The Winchester-Frederick Co., VA real estate market ended 2017 with solid numbers and evidence that the trajectory is continuing up. Every sales number is positive, and the view for 2018 is upbeat and bright. The only negative number in the year in review is the inventory. Inventory as of December 31, 2017 stands at 254 now available homes in the Winchester-Frederick Co., real estate market. That is about 300 below the needed available homes necessary to keep the market healthy.

Winchester-Frederick Co., VA Real Estate Market in Review: Positive Numbers

The average sales price in 2017 was $269,724. That is a 3% increase from 2016. Winchester-Frederick Co., VA Real Estate Market in Review - 2017Historically, the 2017 numbers are 14% above 2013, 11% above 2014, and 8% above 2015. Each of the past five years have shown an increase in sales price. The year to year sales percentages have increased 3-5%. The 2016-2017 percentage is slightly smaller than the previous few years growth, but it has also struggled with inventory shortages.

More positive numbers: Days on the market

There are many details that show a real estate market’s health. Price and volume of sales are always a good place to start, but days on the market will show if prices are drawing buyers into the market or if they are limiting buyers.

Prior to the market decline in 2008, many buyers would have been priced out of the market because of the phantom rise in home prices. The thing that kept that from happening on a broad scale was the easy access to lender cash. With no doc loans and lenders scrambling for dollars, questionable buyers were allowed to stay in the market and buy homes they often could not afford or keep. Those buyers were the first wave of foreclosures at the beginning of the recession. At that time, days on the market was not as revealing as it is in a more stable market.

Winchester-Frederick Co., VA Real Estate Market in Review - 2017The current average days on the market for 2017 was 60. Over the past five years, that number has stayed consistent with a down movement of 25%. In 2014, the average days on the market reached a five-year high at 80, but it has drifted downward each year since.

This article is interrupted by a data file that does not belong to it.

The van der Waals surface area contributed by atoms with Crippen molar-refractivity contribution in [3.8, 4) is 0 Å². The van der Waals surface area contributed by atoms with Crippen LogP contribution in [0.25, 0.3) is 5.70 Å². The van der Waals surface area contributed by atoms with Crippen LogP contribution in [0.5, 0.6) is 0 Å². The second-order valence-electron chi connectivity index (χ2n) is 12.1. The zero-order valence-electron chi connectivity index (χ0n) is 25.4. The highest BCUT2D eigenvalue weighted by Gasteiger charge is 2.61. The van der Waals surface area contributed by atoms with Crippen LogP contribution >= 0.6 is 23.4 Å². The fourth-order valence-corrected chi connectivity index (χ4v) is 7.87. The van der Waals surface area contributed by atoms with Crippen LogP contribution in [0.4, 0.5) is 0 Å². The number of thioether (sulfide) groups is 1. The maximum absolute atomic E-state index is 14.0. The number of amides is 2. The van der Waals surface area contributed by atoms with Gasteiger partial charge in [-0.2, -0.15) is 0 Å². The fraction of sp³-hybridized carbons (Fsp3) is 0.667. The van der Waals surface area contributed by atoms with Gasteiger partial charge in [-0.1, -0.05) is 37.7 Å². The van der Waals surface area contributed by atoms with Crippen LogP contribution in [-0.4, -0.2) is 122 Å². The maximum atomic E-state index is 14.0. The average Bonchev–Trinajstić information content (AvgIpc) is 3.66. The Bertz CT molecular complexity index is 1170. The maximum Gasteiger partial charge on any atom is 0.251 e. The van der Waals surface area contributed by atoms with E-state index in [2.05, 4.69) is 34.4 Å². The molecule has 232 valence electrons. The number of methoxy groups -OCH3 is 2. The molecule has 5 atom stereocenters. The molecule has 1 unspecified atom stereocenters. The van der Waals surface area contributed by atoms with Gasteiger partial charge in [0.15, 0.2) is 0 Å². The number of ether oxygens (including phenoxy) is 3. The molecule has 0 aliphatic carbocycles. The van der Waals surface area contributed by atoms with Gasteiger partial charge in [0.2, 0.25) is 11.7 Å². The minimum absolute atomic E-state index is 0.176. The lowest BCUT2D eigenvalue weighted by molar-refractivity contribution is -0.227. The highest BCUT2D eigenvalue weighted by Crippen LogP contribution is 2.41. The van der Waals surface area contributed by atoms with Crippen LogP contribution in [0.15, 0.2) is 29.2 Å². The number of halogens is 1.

A home that has been on the market for 100+ days is telling the seller that something is off. It might be location, price, condition, neighbors, or a market that is simply not moving. The Winchester-Frederick Co., VA is in peril of becoming the market that is not moving. Low inventory can ultimately paralyze a real estate market as quickly as a recession.

Winchester-Frederick Co., VA Real Estate Market in Review: Distressed Properties

Distressed properties are also a market health indicator. This is an area where skittish buyers can enter the market with confidence that the market is healthy and they are likely to see equity appreciation over the average five years of ownership. This is also the area of greatest improvement in the Winchester-Frederick Co., VA real estate market over the past five years.

Local distressed property sales, which are made up of foreclosures (REOs) and short Winchester-Frederick Co., VA Real Estate Market in Review - 2017sales, settled into an average of 6% for the year. Throughout the year, a few months saw that number drift to as low as 3%, but the overall average is twice that. Over the past five years, the number of distressed properties has dropped precipitously. The 2013 distressed properties sold in the Winchester-Frederick Co., VA real estate market were 22% of the market. That was followed by 14% in 2014, 13% in 2015, 8% in 2016 and the new low of 6% in 2017.

The continuous drop in distressed properties is one of the most encouraging numbers in the local real estate market. It helps sellers regain lost value in their homes. A street full of foreclosures and short sales affects every house on the street. When neighborhood distressed properties disappear, home values begin to settle back into a true value. The total number of distressed properties in the Winchester-Frederick Co., VA real estate market were 94. When you reflect back to 2013 at 339 with lower overall volume sales, the local market looks a lot better.